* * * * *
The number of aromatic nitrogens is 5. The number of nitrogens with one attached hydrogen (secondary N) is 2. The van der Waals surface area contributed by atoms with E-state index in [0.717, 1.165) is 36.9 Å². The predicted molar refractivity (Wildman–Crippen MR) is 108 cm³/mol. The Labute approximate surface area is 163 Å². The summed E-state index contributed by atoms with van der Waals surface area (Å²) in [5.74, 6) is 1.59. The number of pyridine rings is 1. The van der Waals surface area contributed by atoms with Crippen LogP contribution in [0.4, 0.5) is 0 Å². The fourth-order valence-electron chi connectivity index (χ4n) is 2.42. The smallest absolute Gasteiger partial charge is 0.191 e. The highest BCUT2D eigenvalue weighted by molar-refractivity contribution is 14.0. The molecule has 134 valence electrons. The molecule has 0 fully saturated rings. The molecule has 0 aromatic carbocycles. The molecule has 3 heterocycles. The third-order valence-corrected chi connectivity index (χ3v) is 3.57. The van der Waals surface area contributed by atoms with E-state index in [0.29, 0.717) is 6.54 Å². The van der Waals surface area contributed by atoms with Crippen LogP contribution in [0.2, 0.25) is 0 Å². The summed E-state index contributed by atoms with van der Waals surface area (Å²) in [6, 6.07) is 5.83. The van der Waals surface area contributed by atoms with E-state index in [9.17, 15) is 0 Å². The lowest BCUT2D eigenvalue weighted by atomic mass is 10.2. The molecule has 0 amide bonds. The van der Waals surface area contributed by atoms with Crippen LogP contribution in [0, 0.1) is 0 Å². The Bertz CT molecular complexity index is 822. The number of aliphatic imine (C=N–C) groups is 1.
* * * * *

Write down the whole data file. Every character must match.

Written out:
The number of aromatic nitrogens is 5. The number of nitrogens with one attached hydrogen (secondary N) is 2. The van der Waals surface area contributed by atoms with E-state index in [0.717, 1.165) is 36.9 Å². The predicted molar refractivity (Wildman–Crippen MR) is 108 cm³/mol. The Labute approximate surface area is 163 Å². The summed E-state index contributed by atoms with van der Waals surface area (Å²) in [5.74, 6) is 1.59. The number of pyridine rings is 1. The van der Waals surface area contributed by atoms with Crippen LogP contribution in [0.4, 0.5) is 0 Å². The fourth-order valence-electron chi connectivity index (χ4n) is 2.42. The smallest absolute Gasteiger partial charge is 0.191 e. The highest BCUT2D eigenvalue weighted by molar-refractivity contribution is 14.0. The molecule has 134 valence electrons. The molecule has 0 fully saturated rings. The molecule has 0 aromatic carbocycles. The molecule has 3 heterocycles. The third-order valence-corrected chi connectivity index (χ3v) is 3.57. The van der Waals surface area contributed by atoms with E-state index in [0.29, 0.717) is 6.54 Å². The van der Waals surface area contributed by atoms with Crippen LogP contribution in [0.2, 0.25) is 0 Å². The summed E-state index contributed by atoms with van der Waals surface area (Å²) in [6, 6.07) is 5.83. The van der Waals surface area contributed by atoms with E-state index in [9.17, 15) is 0 Å². The lowest BCUT2D eigenvalue weighted by atomic mass is 10.2. The molecule has 0 amide bonds. The van der Waals surface area contributed by atoms with Crippen LogP contribution in [0, 0.1) is 0 Å². The Bertz CT molecular complexity index is 822. The number of aliphatic imine (C=N–C) groups is 1.